Here's what's fun about logic. I can assert something and you can disagree, but logically I am not wrong until you prove me wrong, until then either the assertion or it's logical negation may be true. I think you tried to disprove some of my assertions, but your attempts were not logically valid.
So I continue to stand by statements "We are too dumb to understand climate", and "Any one who calls themselves a climate expert is a huge liar, unless they put it in the context of being relative to the rest of mankind.", (yes, I did notice you taking it out of full context) "That lack of relativity has lead to arrogance and away from science.", and "skeptics and supporters are opposite sides of the same coin of wrong headedness.". But I'll address them to give them some more perspective to maybe help you see what I am talking about or give you some more meat to use to argue against.
Now let me address that last one first since that's the one you seemed to want to actually try to tear down the most. And in point went to talk about the differences between skeptics and climate scientists. And those differences are irrelevant. Because I was talking about skeptics and supporters. You'd hope that skeptics would be different then people that supporters are supporting because then why would they be on opposite sides. But In my experience "arguments" between supporters and skeptics become a back and forth of logically meaningless nonsense.
As to us being too dumb to understand climate. I don't mean that mankind is collectively too dumb to ever figure it out. I suspect that we can and hope that we will. But today we are standing on the backs of thousands of years of people who came before us, and we seemed to be gaining knowledge perhaps faster then ever and since the advent of the computer we've been tackling problems that were far beyond our capabilities before. But we've got good climate data for like 40 years, much less thorough (and more likely to be error prone) data for a few hundred before that, and then the data starts to get really iffy. And also to be clear when I talking about understanding I'm talking about absolute understanding. Things like gravity are hard and it was a long way from before galileo to F = G(m1)(m2)/r^2, but I wouldn't call that understanding gravity. We are learning about climate daily and I frequently hear about new factors that are being considered to improve models, which certainly implies that we didn't understand it yet, and if our models are still being improved at the 10s of years scale, it's hard to imagine that we are close to a final perfect model. And all of this holds for my comment about experts. Sir Issac Newton was the man, and so many people are standing on his shoulders (arguments about parallel discovery aside), but Physics undergraduates today probably have to know more about physics then he did and an undergraduate degree and an undergraduate degree is generally not considered an expert degree. So while he was pioneer, absolutely speaking he wasn't an expert. That's why I added that bit that you truncated off. Relatively to the totality of many subjects we have no experts today, relative the mankind's understanding of given topics there are often experts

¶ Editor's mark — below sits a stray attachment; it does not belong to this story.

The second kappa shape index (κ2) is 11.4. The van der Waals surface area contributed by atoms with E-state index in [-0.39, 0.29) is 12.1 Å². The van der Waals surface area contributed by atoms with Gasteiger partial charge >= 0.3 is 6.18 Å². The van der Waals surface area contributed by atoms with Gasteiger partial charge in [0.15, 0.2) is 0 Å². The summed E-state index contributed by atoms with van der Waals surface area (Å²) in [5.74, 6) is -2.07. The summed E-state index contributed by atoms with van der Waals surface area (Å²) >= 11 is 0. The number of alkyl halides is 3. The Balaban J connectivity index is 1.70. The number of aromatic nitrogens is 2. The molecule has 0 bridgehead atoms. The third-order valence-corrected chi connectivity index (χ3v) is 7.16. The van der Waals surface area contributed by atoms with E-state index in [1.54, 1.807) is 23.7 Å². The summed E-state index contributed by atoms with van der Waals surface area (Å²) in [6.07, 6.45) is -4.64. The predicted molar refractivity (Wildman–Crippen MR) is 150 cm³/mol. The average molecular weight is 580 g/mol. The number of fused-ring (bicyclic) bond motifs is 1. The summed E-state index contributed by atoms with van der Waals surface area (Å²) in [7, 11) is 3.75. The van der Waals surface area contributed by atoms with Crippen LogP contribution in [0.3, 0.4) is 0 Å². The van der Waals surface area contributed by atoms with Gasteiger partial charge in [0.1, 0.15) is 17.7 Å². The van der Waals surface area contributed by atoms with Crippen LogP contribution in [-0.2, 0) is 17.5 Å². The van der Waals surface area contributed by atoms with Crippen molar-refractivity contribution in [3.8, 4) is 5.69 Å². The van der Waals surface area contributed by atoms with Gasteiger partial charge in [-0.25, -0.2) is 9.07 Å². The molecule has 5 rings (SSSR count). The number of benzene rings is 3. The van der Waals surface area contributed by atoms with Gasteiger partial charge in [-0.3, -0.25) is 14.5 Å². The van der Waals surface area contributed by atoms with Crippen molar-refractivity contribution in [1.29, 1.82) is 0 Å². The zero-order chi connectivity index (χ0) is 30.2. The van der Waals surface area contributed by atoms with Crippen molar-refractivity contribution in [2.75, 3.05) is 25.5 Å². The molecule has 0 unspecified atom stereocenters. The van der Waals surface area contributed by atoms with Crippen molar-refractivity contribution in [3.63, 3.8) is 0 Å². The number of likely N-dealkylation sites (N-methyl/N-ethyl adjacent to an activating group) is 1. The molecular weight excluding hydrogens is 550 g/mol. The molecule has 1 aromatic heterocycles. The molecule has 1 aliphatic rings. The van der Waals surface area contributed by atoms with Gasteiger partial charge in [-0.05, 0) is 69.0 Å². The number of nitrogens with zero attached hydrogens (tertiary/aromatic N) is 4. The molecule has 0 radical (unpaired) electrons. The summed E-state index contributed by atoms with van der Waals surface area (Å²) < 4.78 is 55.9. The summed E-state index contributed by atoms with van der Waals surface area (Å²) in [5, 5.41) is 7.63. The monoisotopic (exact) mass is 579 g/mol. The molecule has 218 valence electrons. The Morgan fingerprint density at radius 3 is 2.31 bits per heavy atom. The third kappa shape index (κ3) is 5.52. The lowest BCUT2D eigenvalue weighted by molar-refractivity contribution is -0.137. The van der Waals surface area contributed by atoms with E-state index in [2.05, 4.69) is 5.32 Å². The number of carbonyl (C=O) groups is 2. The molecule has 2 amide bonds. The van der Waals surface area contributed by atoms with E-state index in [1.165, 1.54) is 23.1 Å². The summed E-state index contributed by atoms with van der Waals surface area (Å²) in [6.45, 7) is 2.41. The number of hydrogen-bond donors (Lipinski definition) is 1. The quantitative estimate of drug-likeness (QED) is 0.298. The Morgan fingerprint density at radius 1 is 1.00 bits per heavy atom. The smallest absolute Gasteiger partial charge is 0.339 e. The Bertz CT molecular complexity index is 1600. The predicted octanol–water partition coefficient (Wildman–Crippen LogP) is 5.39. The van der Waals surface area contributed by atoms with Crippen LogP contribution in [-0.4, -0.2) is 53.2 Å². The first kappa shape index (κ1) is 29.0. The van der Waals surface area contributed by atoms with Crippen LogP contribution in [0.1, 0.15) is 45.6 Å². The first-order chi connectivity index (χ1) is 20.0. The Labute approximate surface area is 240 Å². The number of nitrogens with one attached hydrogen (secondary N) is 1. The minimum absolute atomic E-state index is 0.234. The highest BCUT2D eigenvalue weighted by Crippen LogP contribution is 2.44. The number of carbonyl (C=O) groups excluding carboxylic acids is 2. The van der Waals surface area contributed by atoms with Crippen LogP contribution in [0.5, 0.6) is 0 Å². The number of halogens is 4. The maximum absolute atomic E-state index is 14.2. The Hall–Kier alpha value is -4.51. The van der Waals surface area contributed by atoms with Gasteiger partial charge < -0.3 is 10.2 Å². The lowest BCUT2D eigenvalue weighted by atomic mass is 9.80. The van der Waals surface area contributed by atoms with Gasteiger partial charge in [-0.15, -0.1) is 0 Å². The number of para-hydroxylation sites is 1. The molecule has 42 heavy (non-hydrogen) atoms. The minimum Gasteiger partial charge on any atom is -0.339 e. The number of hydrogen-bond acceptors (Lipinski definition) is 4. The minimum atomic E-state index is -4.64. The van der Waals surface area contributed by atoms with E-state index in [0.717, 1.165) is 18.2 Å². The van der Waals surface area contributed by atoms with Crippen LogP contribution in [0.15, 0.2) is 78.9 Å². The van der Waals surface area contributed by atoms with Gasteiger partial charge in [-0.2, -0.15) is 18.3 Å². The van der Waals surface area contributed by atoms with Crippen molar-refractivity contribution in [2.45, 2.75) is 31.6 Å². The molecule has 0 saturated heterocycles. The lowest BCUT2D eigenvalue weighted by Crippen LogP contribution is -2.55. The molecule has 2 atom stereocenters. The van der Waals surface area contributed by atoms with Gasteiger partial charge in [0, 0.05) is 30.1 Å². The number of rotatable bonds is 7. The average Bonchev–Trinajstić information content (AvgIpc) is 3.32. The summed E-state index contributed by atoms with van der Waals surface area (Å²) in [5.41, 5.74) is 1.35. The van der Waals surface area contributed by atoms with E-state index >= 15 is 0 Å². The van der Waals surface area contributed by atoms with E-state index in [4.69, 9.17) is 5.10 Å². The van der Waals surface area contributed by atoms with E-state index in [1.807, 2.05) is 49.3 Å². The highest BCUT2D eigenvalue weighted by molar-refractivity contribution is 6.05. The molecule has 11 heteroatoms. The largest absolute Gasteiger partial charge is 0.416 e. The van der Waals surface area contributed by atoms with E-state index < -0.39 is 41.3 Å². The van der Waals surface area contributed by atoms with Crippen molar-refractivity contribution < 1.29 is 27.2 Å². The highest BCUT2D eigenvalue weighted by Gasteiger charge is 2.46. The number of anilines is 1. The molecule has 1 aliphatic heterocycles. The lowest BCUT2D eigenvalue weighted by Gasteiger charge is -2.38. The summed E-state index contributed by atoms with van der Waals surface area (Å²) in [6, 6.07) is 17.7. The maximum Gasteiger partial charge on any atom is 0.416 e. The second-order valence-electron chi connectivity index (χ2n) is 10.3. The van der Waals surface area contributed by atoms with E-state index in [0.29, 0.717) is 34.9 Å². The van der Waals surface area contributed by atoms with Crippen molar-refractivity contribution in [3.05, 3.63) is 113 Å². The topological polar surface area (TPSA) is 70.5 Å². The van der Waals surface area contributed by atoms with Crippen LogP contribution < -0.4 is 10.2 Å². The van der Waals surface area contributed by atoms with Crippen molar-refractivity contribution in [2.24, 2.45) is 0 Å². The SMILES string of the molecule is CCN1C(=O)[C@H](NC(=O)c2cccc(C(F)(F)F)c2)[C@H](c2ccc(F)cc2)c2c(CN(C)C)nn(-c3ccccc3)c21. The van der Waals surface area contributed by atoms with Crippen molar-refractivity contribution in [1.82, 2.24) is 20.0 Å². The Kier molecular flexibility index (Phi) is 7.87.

And as for the comment about being lead to arrogance and away form science. Maybe it is just the particular manner of the climate scientists that I hear speak relative to that of the other scientists, but climate scientists seem to me to speak with far more certainty then their peers from other fields. Especially other new fields. And again relative to their peers they don't seem to talk much about the difficulties of their field. They are studying the one earth we have that so far has never completely repeated itself making it really hard to get good control data and experiment and all that other stuff that becomes. I've heard scientists working in green land when talking about the sites and the dangers of working on the ice talk about how incredibly dynamic it is and how what's on the bottom one day might be on the top the next, and then go on to explain that ice cores work because of the predictability of the ordering of the layering. with out rectifying the two statements. And that contradiction was independently keyed upon and commented upon by multiple logically minded people I know unconnected to each other. That sort of thing looks a lot like a dogmatic blind spot. And as I continued, I don't think that our system of academia is particularly suited to that sort of field, and I think that it harms the quality of the product and we could probably be learning more faster. But logically that is the most subjective of the sentences and it really depends on what exact definition of science is used.